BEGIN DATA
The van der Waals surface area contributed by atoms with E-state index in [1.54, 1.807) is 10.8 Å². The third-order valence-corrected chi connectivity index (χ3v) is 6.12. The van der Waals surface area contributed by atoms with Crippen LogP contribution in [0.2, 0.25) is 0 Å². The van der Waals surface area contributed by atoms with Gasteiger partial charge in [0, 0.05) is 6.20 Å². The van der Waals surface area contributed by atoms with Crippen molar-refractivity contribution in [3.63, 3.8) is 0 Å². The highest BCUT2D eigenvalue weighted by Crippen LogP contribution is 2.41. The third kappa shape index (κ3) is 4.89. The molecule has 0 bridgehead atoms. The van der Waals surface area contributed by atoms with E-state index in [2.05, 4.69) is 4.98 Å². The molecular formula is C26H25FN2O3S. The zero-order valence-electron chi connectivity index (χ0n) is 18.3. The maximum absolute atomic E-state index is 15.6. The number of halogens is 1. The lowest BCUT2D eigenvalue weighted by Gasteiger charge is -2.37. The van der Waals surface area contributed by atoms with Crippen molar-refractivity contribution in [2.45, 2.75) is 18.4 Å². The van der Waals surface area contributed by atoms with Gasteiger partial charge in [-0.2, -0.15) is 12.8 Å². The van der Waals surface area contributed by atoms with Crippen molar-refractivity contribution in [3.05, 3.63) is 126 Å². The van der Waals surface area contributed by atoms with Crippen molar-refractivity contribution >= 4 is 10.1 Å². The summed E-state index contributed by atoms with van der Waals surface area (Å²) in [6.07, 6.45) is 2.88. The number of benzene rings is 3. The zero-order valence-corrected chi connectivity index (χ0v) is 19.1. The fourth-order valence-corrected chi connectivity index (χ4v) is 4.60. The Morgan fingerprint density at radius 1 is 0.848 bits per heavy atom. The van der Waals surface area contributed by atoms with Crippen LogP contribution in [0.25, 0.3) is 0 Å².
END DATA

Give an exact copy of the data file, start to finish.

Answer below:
The van der Waals surface area contributed by atoms with E-state index in [1.54, 1.807) is 10.8 Å². The third-order valence-corrected chi connectivity index (χ3v) is 6.12. The van der Waals surface area contributed by atoms with Crippen LogP contribution in [0.2, 0.25) is 0 Å². The van der Waals surface area contributed by atoms with Gasteiger partial charge in [0, 0.05) is 6.20 Å². The van der Waals surface area contributed by atoms with Crippen molar-refractivity contribution in [3.63, 3.8) is 0 Å². The highest BCUT2D eigenvalue weighted by Crippen LogP contribution is 2.41. The third kappa shape index (κ3) is 4.89. The molecule has 0 bridgehead atoms. The van der Waals surface area contributed by atoms with E-state index in [2.05, 4.69) is 4.98 Å². The molecular formula is C26H25FN2O3S. The zero-order valence-electron chi connectivity index (χ0n) is 18.3. The maximum absolute atomic E-state index is 15.6. The number of halogens is 1. The lowest BCUT2D eigenvalue weighted by Gasteiger charge is -2.37. The van der Waals surface area contributed by atoms with Crippen molar-refractivity contribution in [2.45, 2.75) is 18.4 Å². The van der Waals surface area contributed by atoms with Gasteiger partial charge in [-0.2, -0.15) is 12.8 Å². The van der Waals surface area contributed by atoms with Crippen molar-refractivity contribution in [3.05, 3.63) is 126 Å². The van der Waals surface area contributed by atoms with Crippen molar-refractivity contribution >= 4 is 10.1 Å². The summed E-state index contributed by atoms with van der Waals surface area (Å²) in [6.07, 6.45) is 2.88. The number of benzene rings is 3. The zero-order valence-corrected chi connectivity index (χ0v) is 19.1. The fourth-order valence-corrected chi connectivity index (χ4v) is 4.60. The Morgan fingerprint density at radius 1 is 0.848 bits per heavy atom. The van der Waals surface area contributed by atoms with Crippen LogP contribution in [0.25, 0.3) is 0 Å².